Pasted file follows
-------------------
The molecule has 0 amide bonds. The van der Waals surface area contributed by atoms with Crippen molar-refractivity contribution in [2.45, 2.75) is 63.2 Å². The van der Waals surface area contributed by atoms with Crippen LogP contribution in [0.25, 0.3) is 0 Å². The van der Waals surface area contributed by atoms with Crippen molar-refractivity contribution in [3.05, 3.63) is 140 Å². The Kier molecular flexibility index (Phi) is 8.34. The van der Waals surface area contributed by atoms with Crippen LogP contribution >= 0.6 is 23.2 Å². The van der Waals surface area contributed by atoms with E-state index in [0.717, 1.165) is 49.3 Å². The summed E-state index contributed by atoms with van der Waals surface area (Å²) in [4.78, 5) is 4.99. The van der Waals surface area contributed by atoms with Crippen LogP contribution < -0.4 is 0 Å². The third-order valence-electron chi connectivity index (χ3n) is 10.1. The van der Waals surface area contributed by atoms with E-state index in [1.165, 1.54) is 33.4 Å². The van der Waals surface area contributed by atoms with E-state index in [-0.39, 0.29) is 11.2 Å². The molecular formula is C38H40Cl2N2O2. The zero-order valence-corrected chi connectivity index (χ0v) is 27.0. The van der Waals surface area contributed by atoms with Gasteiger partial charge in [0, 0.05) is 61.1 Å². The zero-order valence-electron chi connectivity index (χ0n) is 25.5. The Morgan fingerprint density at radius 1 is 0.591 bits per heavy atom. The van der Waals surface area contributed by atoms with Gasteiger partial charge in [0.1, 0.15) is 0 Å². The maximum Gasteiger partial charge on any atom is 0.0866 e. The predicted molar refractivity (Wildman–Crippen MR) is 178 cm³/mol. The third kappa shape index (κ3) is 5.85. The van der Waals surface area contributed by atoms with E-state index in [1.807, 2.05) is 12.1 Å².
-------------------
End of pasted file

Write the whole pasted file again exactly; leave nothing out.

The molecule has 0 amide bonds. The van der Waals surface area contributed by atoms with Crippen molar-refractivity contribution in [2.45, 2.75) is 63.2 Å². The van der Waals surface area contributed by atoms with Crippen LogP contribution in [0.25, 0.3) is 0 Å². The van der Waals surface area contributed by atoms with Crippen molar-refractivity contribution in [3.05, 3.63) is 140 Å². The Kier molecular flexibility index (Phi) is 8.34. The van der Waals surface area contributed by atoms with Crippen LogP contribution >= 0.6 is 23.2 Å². The van der Waals surface area contributed by atoms with E-state index in [0.717, 1.165) is 49.3 Å². The summed E-state index contributed by atoms with van der Waals surface area (Å²) in [4.78, 5) is 4.99. The van der Waals surface area contributed by atoms with Crippen LogP contribution < -0.4 is 0 Å². The third-order valence-electron chi connectivity index (χ3n) is 10.1. The van der Waals surface area contributed by atoms with E-state index in [1.165, 1.54) is 33.4 Å². The van der Waals surface area contributed by atoms with E-state index in [-0.39, 0.29) is 11.2 Å². The molecular formula is C38H40Cl2N2O2. The zero-order valence-corrected chi connectivity index (χ0v) is 27.0. The van der Waals surface area contributed by atoms with Gasteiger partial charge in [0, 0.05) is 61.1 Å². The zero-order valence-electron chi connectivity index (χ0n) is 25.5. The Morgan fingerprint density at radius 1 is 0.591 bits per heavy atom. The van der Waals surface area contributed by atoms with Gasteiger partial charge in [0.1, 0.15) is 0 Å². The maximum Gasteiger partial charge on any atom is 0.0866 e. The predicted molar refractivity (Wildman–Crippen MR) is 178 cm³/mol. The third kappa shape index (κ3) is 5.85. The van der Waals surface area contributed by atoms with E-state index in [1.807, 2.05) is 12.1 Å².